Monitoring the Future, DAWN Surveys Show Increasing Drug and Alcohol Use and Changing Attitudes
Two federally-funded annual surveys are showing some increases in drug use, a levelling-off in other areas, and changing attitudes toward drug use.
The 1994 Monitoring the Future Survey of 8th, 10th, and 12th-grade school students was touted by Federal officials as revealing a significant increase in marijuana use, which has been on the rise for the last three years.
High school seniors reporting using marijuana at least once in the last year rose from 26 percent in 1993 to 30.7 percent in 1994. In 1992 that figure was 21.9 percent. These figures are still far below the high levels of the late 1970s: in 1979 50.8 percent reported using marijuana at least once in the last year.
Overall rates of seniors reporting ever using an illegal drug (at least once in their lifetime) rose from 42.9% in 1993 to 45.6% in 1994, but are still below 1981's peak of 65.6%. (These numbers omit dropouts and others not in surveyed schools.)
Smaller increases were also charted for cocaine and hallucinogen use.
Alcohol use for 8th, 10th, and 12th graders remained steady between 1993 and 1994. However, rates of alcohol use are still far higher than rates for other drugs -- 25.5 percent of 8th graders and 39.2 percent of 10th graders reported using alcohol in the last month. 9 percent of 8th graders and 20.3 percent of 10th graders reported being drunk at least once in the last month.
Significantly fewer students than in previous years responding from all three grades believe that smoking marijuana occasionally or regularly is "harmful." These figures for use of all other drugs except inhalants also fell.
The Monitoring the Future survey, conducted by the University of Michigan Institute for Social Research and funded by a grant from the National Institute on Drug Abuse, polled 15,929 seniors, 16,080 sophomores, and 17,708 8th grade school students in public and private schools. The 1994 survey marks the 20th annual Monitoring the Future report (formerly known as the High School Senior survey).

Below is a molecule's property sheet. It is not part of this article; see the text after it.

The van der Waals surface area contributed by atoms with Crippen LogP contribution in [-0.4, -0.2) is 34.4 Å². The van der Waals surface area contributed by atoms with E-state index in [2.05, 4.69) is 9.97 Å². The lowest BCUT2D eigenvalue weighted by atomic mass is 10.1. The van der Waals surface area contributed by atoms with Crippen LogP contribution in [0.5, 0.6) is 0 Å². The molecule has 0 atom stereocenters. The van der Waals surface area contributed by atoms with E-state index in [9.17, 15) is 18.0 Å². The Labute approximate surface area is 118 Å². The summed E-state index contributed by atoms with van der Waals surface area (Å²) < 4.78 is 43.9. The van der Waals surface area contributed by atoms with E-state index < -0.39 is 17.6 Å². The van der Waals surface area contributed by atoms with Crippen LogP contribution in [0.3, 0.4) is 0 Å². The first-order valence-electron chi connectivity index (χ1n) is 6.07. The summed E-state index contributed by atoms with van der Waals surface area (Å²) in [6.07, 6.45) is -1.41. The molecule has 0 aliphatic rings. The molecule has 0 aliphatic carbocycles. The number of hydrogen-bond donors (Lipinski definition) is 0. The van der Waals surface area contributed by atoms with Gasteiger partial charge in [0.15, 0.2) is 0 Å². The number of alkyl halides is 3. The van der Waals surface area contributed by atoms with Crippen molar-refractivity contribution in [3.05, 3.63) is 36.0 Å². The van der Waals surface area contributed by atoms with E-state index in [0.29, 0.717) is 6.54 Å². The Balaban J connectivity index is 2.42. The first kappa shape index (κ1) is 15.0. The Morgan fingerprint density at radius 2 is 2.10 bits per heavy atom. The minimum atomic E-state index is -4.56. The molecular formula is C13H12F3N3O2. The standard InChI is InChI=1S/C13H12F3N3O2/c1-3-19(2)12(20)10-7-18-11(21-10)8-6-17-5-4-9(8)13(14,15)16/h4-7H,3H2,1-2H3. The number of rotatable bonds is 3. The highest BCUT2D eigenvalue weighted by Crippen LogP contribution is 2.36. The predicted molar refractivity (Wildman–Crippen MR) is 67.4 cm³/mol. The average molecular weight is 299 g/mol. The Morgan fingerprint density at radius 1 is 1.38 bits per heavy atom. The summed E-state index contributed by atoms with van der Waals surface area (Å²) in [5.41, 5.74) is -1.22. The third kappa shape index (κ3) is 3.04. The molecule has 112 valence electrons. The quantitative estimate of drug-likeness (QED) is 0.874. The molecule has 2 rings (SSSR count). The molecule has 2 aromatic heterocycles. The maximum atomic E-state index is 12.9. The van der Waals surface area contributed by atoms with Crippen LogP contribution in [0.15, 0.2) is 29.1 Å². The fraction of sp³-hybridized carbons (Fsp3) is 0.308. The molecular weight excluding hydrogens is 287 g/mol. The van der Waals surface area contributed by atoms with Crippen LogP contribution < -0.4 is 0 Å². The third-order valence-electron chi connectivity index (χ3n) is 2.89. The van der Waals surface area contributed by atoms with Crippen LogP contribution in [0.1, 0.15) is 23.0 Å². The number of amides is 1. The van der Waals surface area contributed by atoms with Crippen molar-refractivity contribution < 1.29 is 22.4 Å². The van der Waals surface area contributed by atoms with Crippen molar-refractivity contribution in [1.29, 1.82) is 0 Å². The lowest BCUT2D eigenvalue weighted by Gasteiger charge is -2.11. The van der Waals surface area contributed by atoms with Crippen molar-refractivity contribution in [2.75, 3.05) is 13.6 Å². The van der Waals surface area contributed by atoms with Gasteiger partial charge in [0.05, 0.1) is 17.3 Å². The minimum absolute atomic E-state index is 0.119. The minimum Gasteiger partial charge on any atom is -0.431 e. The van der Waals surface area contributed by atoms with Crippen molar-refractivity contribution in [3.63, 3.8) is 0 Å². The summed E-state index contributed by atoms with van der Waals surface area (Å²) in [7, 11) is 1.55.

The Drug Abuse Warning Network (DAWN) surveys emergency room visits and medical examiner reports for cases in which the cause is attributed to the use of an illegal drug or the use of a legal drug for non-medical reasons. The data released for 1993 show an overall 8 percent increase in drug-related ER visits from 1992. DAWN estimates that 45 percent of that increase was due to heroin-related visits.
The DAWN survey is financed by the Substance Abuse and Mental Health Services Administration (SAMHSA).
[For more information on the Monitoring the Future survey, contact the National Institute on Drug Abuse, 5600 Fishers Lane, Room 10A39, Rockville, MD, 20857, 301-443-6245. For more information about the DAWN survey, contact SAMHSA, Office of Applied Studies, 5600 Fishers Lane, Room 16C-18, Rockville, MD 20857, 301-443-8956. See also Drugs and Drug Abuse Education Newsletter, Nov./Dec. 1994; Pierre Thomas, "Use of Drugs By Teenagers Is Increasing," Washington Post, Dec. 13, 1994, p. A1; Michael Janofsky, "Drug Use Rising Among Teen-Agers, Study Says," New York Times, Dec. 13, 1994, p. 1; Drug Enforcement Report, Dec. 23, 1994, p. 4-5; Drug Policy Report, Dec. 1994, p. 1, 6.]